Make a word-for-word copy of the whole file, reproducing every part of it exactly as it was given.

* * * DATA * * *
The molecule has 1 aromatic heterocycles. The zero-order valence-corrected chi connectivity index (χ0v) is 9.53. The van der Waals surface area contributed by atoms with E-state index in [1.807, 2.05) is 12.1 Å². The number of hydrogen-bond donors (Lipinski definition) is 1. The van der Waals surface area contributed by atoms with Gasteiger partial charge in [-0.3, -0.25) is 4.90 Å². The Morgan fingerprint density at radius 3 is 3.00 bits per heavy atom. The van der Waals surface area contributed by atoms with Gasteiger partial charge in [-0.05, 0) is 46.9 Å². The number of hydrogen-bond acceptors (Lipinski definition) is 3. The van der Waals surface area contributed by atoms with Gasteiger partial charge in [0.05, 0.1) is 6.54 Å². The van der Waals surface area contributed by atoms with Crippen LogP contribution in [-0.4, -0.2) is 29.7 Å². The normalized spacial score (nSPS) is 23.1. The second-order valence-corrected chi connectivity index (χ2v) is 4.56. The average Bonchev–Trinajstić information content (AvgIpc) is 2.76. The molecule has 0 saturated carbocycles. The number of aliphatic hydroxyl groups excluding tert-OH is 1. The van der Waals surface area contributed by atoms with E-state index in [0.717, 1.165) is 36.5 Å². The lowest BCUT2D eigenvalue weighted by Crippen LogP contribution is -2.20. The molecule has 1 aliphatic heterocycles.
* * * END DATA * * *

The molecule has 1 aromatic heterocycles. The zero-order valence-corrected chi connectivity index (χ0v) is 9.53. The van der Waals surface area contributed by atoms with E-state index in [1.807, 2.05) is 12.1 Å². The number of hydrogen-bond donors (Lipinski definition) is 1. The van der Waals surface area contributed by atoms with Gasteiger partial charge in [-0.3, -0.25) is 4.90 Å². The Morgan fingerprint density at radius 3 is 3.00 bits per heavy atom. The van der Waals surface area contributed by atoms with Gasteiger partial charge in [-0.05, 0) is 46.9 Å². The number of hydrogen-bond acceptors (Lipinski definition) is 3. The van der Waals surface area contributed by atoms with Gasteiger partial charge in [0.05, 0.1) is 6.54 Å². The van der Waals surface area contributed by atoms with Crippen LogP contribution in [-0.4, -0.2) is 29.7 Å². The normalized spacial score (nSPS) is 23.1. The second-order valence-corrected chi connectivity index (χ2v) is 4.56. The average Bonchev–Trinajstić information content (AvgIpc) is 2.76. The molecule has 0 saturated carbocycles. The number of aliphatic hydroxyl groups excluding tert-OH is 1. The van der Waals surface area contributed by atoms with E-state index in [0.717, 1.165) is 36.5 Å². The lowest BCUT2D eigenvalue weighted by Crippen LogP contribution is -2.20. The molecule has 1 aliphatic heterocycles.